GREAT FALLS — Pastors from several churches in Great Falls will be hosting a forum called “All Things Not Black: The State of Race in America” on Thursday, June 11 at 7:00 P.M.
It will be at the Alexander Temple Church of God in Christ (3726 5th Avenue North), and the pastors are reaching out to officials such as Great Falls Mayor Bob Kelly and other civic leaders in town. Due to social distancing guidelines, event organizers are asking that if members of the public want to participate, they tune in virtually and ask questions during the open Q & A session at the end of the event. The event is scheduled to be livestreamed on the church's YouTube channel, and one official told MTN that he believed it might be on Facebook as well.
They hope that members of the public will submit questions and topics of discussion for the forum.
Discussions will focus on current events that have taken place as a result of the murder of George Floyd in Minneapolis on May 25, the protests and riots that have been ongoing around the country since then, and what the future looks like for the African-American community as they try to make a change in America.
“Being community leaders and pastors ourselves, obviously African-American, we felt like we had to say something,” explained Greater Faith Church of the Open Door Pastor Robert Lewis. “At least speak to the subject.”
As an African-American man living in Great Falls, Pastor Lewis says that his interactions with local law enforcement officials has been positive, but he still acknowledges some race relation issues within his local community.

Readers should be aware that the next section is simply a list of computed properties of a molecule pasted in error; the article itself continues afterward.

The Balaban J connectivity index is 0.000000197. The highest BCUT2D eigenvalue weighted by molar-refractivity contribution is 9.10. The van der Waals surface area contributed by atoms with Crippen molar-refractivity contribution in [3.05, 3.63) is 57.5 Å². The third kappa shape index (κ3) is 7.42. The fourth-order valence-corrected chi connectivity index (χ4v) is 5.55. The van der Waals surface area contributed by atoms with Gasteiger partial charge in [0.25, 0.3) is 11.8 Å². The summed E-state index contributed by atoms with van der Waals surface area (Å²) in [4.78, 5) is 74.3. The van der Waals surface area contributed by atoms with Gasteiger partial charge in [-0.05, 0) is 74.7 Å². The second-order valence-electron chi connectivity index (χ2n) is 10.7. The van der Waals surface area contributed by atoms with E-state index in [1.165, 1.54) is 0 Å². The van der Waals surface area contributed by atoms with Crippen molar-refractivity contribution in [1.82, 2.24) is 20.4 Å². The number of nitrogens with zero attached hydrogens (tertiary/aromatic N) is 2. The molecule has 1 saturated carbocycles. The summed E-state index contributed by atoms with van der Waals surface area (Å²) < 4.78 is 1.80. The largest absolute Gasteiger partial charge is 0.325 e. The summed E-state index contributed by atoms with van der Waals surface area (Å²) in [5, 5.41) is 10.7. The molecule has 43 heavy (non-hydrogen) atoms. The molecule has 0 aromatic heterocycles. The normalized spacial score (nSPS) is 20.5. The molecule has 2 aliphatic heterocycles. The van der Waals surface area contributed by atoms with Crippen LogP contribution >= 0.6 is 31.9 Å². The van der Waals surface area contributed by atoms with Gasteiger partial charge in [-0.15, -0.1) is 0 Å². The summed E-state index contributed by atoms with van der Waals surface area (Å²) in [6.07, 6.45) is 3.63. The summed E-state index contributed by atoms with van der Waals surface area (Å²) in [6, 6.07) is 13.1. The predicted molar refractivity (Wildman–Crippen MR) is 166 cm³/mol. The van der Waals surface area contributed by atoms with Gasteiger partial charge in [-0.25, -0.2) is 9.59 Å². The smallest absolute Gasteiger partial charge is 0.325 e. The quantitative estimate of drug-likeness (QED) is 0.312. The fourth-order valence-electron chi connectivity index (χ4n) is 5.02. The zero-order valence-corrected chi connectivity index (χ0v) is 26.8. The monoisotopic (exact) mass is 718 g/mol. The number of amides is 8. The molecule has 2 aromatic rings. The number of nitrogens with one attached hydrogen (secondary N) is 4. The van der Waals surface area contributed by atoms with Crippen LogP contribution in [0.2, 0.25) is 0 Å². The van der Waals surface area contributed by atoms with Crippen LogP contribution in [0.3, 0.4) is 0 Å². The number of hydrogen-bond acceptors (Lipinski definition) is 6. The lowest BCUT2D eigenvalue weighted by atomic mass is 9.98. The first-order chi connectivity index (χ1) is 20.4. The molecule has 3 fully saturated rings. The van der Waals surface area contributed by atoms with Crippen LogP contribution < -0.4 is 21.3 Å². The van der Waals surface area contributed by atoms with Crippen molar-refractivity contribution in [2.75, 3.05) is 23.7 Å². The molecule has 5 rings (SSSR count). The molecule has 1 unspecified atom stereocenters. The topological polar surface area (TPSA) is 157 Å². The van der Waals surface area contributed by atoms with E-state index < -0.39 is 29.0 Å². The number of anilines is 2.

“In order for somebody to reach out and help somebody else that’s different, let’s say if it’s color, if it’s some type of handicap, whatever it is, the idea is not seeing that. If I’m going to help you, if I’m going to respond to you, then I have to see you as you are, not as I perceive you to be,” Lewis explained. “Perceptions go a long way in this, but if I sit on a pew in a church, and I see you come in and you look funny to me, or your clothes don’t look right, or I don’t like your hairstyle, or I don’t like the way you talk, I don’t like your accent, and I let that prejudice my thoughts about you before I even get to know who you are, I’m already striking out.”
Lewis spoke at length about the protests around the nation. He said that he while he did not support the violence and looting that has occurred at several rallies across the country, he’s not surprised that it got to this point.
He went on to explain that for protesters and outspoken community members looking for a balance between unity and justice, he believes the answer is grace. “I think there is a middle ground, it’s called grace,” Lewis said. “Grace meets with justice, grace meets with mercy, grace meets with peace, it blends it all together. But we have to show grace. Grace is not an easy thing for us to demonstrate to another person.”
Lewis said he hopes that the protests and rallies will lead to people gathering around a table together, looking each other in the eye, and figuring out what needs to be done, how it can be done, and how to stop the cycle that the United States has been on for far too long.